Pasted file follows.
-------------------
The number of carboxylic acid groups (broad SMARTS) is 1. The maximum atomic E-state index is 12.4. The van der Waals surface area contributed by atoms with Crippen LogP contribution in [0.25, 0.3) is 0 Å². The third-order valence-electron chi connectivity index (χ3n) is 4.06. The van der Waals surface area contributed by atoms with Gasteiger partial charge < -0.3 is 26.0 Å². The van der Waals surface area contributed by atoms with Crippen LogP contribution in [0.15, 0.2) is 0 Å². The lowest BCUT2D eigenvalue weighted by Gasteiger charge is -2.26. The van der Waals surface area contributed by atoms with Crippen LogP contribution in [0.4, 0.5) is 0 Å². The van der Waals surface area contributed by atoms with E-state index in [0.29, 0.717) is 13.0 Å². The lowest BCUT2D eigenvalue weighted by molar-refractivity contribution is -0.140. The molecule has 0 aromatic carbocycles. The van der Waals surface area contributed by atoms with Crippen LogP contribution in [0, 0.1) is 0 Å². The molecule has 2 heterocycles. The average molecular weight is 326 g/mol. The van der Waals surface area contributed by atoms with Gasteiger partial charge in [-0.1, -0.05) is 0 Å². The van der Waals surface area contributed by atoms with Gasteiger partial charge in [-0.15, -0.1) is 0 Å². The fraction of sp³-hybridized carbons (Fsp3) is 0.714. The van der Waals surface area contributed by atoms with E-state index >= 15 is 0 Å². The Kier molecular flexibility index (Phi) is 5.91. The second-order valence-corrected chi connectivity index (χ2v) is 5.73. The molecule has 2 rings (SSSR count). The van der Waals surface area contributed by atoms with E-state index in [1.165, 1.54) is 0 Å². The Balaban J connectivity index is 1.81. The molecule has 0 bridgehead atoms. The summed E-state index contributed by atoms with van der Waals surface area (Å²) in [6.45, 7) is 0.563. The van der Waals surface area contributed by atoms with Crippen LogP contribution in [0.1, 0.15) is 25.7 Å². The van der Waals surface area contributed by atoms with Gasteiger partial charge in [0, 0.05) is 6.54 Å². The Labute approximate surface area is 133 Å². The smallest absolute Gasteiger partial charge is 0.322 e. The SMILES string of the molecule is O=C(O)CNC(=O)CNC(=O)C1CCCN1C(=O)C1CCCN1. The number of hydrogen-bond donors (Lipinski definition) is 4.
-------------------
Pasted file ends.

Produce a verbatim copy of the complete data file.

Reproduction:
The number of carboxylic acid groups (broad SMARTS) is 1. The maximum atomic E-state index is 12.4. The van der Waals surface area contributed by atoms with Crippen LogP contribution in [0.25, 0.3) is 0 Å². The third-order valence-electron chi connectivity index (χ3n) is 4.06. The van der Waals surface area contributed by atoms with Gasteiger partial charge < -0.3 is 26.0 Å². The van der Waals surface area contributed by atoms with Crippen LogP contribution in [0.15, 0.2) is 0 Å². The lowest BCUT2D eigenvalue weighted by Gasteiger charge is -2.26. The van der Waals surface area contributed by atoms with Crippen LogP contribution in [0.4, 0.5) is 0 Å². The van der Waals surface area contributed by atoms with E-state index in [0.29, 0.717) is 13.0 Å². The lowest BCUT2D eigenvalue weighted by molar-refractivity contribution is -0.140. The molecule has 0 aromatic carbocycles. The van der Waals surface area contributed by atoms with Crippen LogP contribution in [0, 0.1) is 0 Å². The molecule has 2 heterocycles. The average molecular weight is 326 g/mol. The van der Waals surface area contributed by atoms with Gasteiger partial charge in [-0.1, -0.05) is 0 Å². The van der Waals surface area contributed by atoms with Gasteiger partial charge in [-0.15, -0.1) is 0 Å². The fraction of sp³-hybridized carbons (Fsp3) is 0.714. The van der Waals surface area contributed by atoms with E-state index >= 15 is 0 Å². The Kier molecular flexibility index (Phi) is 5.91. The second-order valence-corrected chi connectivity index (χ2v) is 5.73. The molecule has 2 rings (SSSR count). The van der Waals surface area contributed by atoms with E-state index in [1.165, 1.54) is 0 Å². The Balaban J connectivity index is 1.81. The molecule has 0 bridgehead atoms. The summed E-state index contributed by atoms with van der Waals surface area (Å²) in [6.45, 7) is 0.563. The van der Waals surface area contributed by atoms with Crippen LogP contribution in [0.1, 0.15) is 25.7 Å². The van der Waals surface area contributed by atoms with Gasteiger partial charge in [0, 0.05) is 6.54 Å². The Labute approximate surface area is 133 Å². The smallest absolute Gasteiger partial charge is 0.322 e. The SMILES string of the molecule is O=C(O)CNC(=O)CNC(=O)C1CCCN1C(=O)C1CCCN1. The number of hydrogen-bond donors (Lipinski definition) is 4.